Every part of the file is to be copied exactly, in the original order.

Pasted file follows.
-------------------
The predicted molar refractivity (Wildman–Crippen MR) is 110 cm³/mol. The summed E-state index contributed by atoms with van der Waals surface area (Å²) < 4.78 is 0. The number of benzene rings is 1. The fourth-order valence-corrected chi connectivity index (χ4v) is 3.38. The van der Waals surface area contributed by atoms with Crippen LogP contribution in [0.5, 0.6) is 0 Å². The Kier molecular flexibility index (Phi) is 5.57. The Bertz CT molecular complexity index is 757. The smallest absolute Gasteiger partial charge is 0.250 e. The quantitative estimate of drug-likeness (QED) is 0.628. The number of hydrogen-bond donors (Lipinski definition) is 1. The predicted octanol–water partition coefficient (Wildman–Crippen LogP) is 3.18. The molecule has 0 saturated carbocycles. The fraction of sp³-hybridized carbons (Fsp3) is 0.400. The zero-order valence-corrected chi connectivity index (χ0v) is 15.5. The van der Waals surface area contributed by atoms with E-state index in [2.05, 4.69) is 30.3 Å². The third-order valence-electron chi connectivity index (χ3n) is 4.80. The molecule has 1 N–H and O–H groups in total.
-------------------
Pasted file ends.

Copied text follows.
The predicted molar refractivity (Wildman–Crippen MR) is 110 cm³/mol. The summed E-state index contributed by atoms with van der Waals surface area (Å²) < 4.78 is 0. The number of benzene rings is 1. The fourth-order valence-corrected chi connectivity index (χ4v) is 3.38. The van der Waals surface area contributed by atoms with Crippen LogP contribution in [0.5, 0.6) is 0 Å². The Kier molecular flexibility index (Phi) is 5.57. The Bertz CT molecular complexity index is 757. The smallest absolute Gasteiger partial charge is 0.250 e. The quantitative estimate of drug-likeness (QED) is 0.628. The number of hydrogen-bond donors (Lipinski definition) is 1. The predicted octanol–water partition coefficient (Wildman–Crippen LogP) is 3.18. The molecule has 0 saturated carbocycles. The fraction of sp³-hybridized carbons (Fsp3) is 0.400. The zero-order valence-corrected chi connectivity index (χ0v) is 15.5. The van der Waals surface area contributed by atoms with E-state index in [2.05, 4.69) is 30.3 Å². The third-order valence-electron chi connectivity index (χ3n) is 4.80. The molecule has 1 N–H and O–H groups in total.